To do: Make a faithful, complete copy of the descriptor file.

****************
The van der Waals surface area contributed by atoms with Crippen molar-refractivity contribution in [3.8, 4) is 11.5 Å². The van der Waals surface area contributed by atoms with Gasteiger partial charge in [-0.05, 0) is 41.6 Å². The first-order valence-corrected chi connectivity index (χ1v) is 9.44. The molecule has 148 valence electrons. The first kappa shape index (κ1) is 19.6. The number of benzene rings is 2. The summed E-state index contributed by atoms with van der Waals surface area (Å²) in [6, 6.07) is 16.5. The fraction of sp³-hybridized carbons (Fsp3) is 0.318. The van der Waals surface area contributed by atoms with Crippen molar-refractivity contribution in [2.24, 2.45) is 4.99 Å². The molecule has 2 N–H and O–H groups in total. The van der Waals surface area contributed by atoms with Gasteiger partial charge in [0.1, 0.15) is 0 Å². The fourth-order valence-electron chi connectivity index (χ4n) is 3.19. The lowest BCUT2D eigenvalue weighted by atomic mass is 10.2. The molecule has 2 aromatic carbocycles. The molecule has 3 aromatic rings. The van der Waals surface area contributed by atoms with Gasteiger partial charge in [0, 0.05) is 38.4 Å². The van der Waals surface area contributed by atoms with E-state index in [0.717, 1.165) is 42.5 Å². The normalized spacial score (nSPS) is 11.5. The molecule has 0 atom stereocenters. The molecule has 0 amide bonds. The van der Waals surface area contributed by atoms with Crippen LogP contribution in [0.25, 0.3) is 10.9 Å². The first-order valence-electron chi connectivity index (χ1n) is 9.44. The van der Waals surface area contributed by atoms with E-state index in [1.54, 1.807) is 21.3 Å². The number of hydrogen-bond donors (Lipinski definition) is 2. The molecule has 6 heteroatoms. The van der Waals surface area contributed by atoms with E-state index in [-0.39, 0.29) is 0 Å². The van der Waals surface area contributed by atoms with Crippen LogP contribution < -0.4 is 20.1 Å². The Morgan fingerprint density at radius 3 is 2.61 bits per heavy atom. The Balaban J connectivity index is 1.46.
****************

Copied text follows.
The van der Waals surface area contributed by atoms with Crippen molar-refractivity contribution in [3.8, 4) is 11.5 Å². The van der Waals surface area contributed by atoms with Gasteiger partial charge in [-0.05, 0) is 41.6 Å². The first-order valence-corrected chi connectivity index (χ1v) is 9.44. The molecule has 148 valence electrons. The first kappa shape index (κ1) is 19.6. The number of benzene rings is 2. The summed E-state index contributed by atoms with van der Waals surface area (Å²) in [6, 6.07) is 16.5. The fraction of sp³-hybridized carbons (Fsp3) is 0.318. The van der Waals surface area contributed by atoms with Crippen molar-refractivity contribution in [2.24, 2.45) is 4.99 Å². The molecule has 2 N–H and O–H groups in total. The van der Waals surface area contributed by atoms with Gasteiger partial charge in [0.1, 0.15) is 0 Å². The fourth-order valence-electron chi connectivity index (χ4n) is 3.19. The lowest BCUT2D eigenvalue weighted by atomic mass is 10.2. The molecule has 2 aromatic carbocycles. The molecule has 3 aromatic rings. The van der Waals surface area contributed by atoms with Gasteiger partial charge in [0, 0.05) is 38.4 Å². The van der Waals surface area contributed by atoms with E-state index in [0.717, 1.165) is 42.5 Å². The normalized spacial score (nSPS) is 11.5. The molecule has 0 atom stereocenters. The molecule has 0 amide bonds. The van der Waals surface area contributed by atoms with Crippen LogP contribution in [0.25, 0.3) is 10.9 Å². The first-order valence-electron chi connectivity index (χ1n) is 9.44. The van der Waals surface area contributed by atoms with E-state index in [1.54, 1.807) is 21.3 Å². The number of hydrogen-bond donors (Lipinski definition) is 2. The molecule has 6 heteroatoms. The van der Waals surface area contributed by atoms with E-state index in [-0.39, 0.29) is 0 Å². The van der Waals surface area contributed by atoms with Crippen LogP contribution < -0.4 is 20.1 Å². The Morgan fingerprint density at radius 3 is 2.61 bits per heavy atom. The Balaban J connectivity index is 1.46.